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How are Child Support and Spousal Support Determined?

Posted by Patrick Ward | Oct 11, 2021 | 0 Comments

Child Support

One of the first questions people ask when getting divorced is, "how are child support and spousal support determined?" People want to know what they can rely on to ensure that they are paying their bills monthly. In this blog, I guide you through how child support and spousal support are determined based on how to choose to handle the case.

Child Support Determination

Child Support is determined in an objective measure and is much more clear than spousal support.

The state of Oregon provides a child support calculator that parents can rely on to assess child support payments. The calculator considers each parent's gross income. If one parent does not have an income, the expectation is that the parent can be expected make at least minimum wage.

The child support calculator considers the amount of spousal support paid by one parent to the other parent to share in paying for child related expenses.   It also determines how much each parent will pay for health insurance. The legal expectation is that the parties will not deviate substantially from what is outlined by the calculator.

Spousal Support Determination

Spousal support is much more subjective and individualized. There is no calculator to determine spousal support in Oregon. The statute says that spousal support is an amount of money for “a period of time” as may be just and equitable for one party to contribute to the other engross or in installments or both. Spousal support is determined by what may be appropriate for the situation.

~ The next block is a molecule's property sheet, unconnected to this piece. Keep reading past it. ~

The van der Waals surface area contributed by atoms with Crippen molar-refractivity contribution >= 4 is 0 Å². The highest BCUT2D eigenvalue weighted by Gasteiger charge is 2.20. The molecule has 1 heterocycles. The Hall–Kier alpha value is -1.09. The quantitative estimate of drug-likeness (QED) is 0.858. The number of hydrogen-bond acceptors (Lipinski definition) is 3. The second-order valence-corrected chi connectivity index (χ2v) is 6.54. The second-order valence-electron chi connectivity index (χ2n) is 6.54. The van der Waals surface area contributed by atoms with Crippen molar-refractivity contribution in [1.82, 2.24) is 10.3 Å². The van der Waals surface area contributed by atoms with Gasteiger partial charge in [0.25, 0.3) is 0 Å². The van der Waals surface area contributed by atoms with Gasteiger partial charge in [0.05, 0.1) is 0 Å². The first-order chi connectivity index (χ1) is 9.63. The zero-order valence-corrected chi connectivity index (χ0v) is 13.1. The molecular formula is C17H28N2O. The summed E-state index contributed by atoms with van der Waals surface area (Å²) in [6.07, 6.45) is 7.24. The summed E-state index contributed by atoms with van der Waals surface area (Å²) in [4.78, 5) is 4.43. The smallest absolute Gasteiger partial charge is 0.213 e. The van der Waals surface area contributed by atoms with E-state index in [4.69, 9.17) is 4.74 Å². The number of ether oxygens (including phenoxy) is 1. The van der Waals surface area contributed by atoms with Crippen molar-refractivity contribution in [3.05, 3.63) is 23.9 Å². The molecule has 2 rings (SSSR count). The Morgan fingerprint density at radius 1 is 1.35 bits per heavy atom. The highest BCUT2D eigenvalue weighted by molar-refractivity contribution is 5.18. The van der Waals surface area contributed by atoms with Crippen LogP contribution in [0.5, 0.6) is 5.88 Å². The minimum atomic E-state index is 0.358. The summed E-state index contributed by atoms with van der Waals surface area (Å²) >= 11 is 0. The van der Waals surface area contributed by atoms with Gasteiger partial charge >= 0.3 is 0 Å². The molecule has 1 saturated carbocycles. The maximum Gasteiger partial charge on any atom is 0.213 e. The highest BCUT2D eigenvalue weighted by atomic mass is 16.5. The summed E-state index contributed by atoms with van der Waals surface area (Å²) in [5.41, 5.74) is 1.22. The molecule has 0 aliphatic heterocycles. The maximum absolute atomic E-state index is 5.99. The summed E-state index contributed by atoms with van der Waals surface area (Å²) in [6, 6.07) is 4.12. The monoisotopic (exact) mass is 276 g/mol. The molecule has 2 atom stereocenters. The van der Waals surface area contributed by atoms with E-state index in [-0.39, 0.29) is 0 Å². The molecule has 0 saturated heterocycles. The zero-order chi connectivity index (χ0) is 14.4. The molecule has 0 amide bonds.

1. Spousal Support Determined in Litigation

Attorneys use a few ways to determine spousal support – although none are overly helpful since the guidance is limited and the clients' needs are individualized. The statutes identify three different types of support:

  • Transitional Support
  • Compensatory Support
  • Maintenance Support

The judgment must specify the type of support that is being provided to a supportive spouse. The statutes rely on the length of the marriage, financial needs, work experience of  the supported spouse, health of the supported spouse, financial needs and resources, tax consequences, and role in the marriage. However, the court may rely on "any other factors the court deems just and equitable." To determine what is equitable under the circumstances, some attorneys use guideposts based on previous case law, which gives some guidance where the range of spousal support is between 15% to 30% of the difference between the two incomes. Unfortunately, that can be a significant range. Recent tax law changes have not helped because those guidepost ranges may now be irrelevant. Prior to 2017, spousal support was deductible to the payor and income to the payee. Now neither of those are true. There is no case law to provide any guidance on what an appropriate amount of spousal support should be.

  1. Spousal Support Determination in Collaborative Divorce

Many mediators and collaborative attorneys try to empower the clients to assess the needs of their situation and work together to figure out an appropriate amount of support for a specific duration.

In mediation, or during the collaborative process, when the clients sit down and compare their needs and abilities to pay, there can be fruitful conversations about what can be paid to support a spouse through the transition from married to divorced.  These conversations will address the challenging issues and allow for honest conversations about the future for each client and their family as a whole.

If you or a loved one needs help with any issues concerning divorce or family law, contact us at Clarity Law LLC. Patrick Ward is a Portland Family Law attorney, and our practice is dedicated solely to the practice of family law.

About the Author

Patrick Ward

Patrick G. Ward is committed to the practice of Collaborative Divorce, Mediation, and Adoption and to helping families.

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